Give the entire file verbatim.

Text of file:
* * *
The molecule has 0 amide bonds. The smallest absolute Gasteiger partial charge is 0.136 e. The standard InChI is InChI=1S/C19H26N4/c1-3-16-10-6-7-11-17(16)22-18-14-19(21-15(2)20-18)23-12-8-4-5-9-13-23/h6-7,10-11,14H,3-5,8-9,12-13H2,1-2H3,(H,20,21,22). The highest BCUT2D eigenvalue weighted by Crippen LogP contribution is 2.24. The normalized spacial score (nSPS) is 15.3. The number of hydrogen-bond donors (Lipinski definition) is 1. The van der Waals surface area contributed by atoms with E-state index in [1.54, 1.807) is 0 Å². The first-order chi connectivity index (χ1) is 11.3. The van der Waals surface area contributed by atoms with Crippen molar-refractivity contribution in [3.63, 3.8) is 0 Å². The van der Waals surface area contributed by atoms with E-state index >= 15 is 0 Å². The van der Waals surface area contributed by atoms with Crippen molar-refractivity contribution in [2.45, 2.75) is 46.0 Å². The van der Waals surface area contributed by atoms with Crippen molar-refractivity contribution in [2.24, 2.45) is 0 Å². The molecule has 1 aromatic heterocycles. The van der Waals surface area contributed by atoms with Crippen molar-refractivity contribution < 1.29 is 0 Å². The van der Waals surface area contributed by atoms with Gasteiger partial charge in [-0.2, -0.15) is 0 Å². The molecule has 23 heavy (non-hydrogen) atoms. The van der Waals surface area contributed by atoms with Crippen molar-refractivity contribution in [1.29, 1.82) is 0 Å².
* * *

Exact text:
The molecule has 0 amide bonds. The smallest absolute Gasteiger partial charge is 0.136 e. The standard InChI is InChI=1S/C19H26N4/c1-3-16-10-6-7-11-17(16)22-18-14-19(21-15(2)20-18)23-12-8-4-5-9-13-23/h6-7,10-11,14H,3-5,8-9,12-13H2,1-2H3,(H,20,21,22). The highest BCUT2D eigenvalue weighted by Crippen LogP contribution is 2.24. The normalized spacial score (nSPS) is 15.3. The number of hydrogen-bond donors (Lipinski definition) is 1. The van der Waals surface area contributed by atoms with E-state index in [1.54, 1.807) is 0 Å². The first-order chi connectivity index (χ1) is 11.3. The van der Waals surface area contributed by atoms with Crippen molar-refractivity contribution in [3.63, 3.8) is 0 Å². The van der Waals surface area contributed by atoms with E-state index >= 15 is 0 Å². The van der Waals surface area contributed by atoms with Crippen molar-refractivity contribution in [2.45, 2.75) is 46.0 Å². The van der Waals surface area contributed by atoms with Crippen molar-refractivity contribution in [2.24, 2.45) is 0 Å². The molecule has 1 aromatic heterocycles. The van der Waals surface area contributed by atoms with Crippen molar-refractivity contribution < 1.29 is 0 Å². The van der Waals surface area contributed by atoms with Gasteiger partial charge in [-0.2, -0.15) is 0 Å². The molecule has 23 heavy (non-hydrogen) atoms. The van der Waals surface area contributed by atoms with Crippen molar-refractivity contribution in [1.29, 1.82) is 0 Å².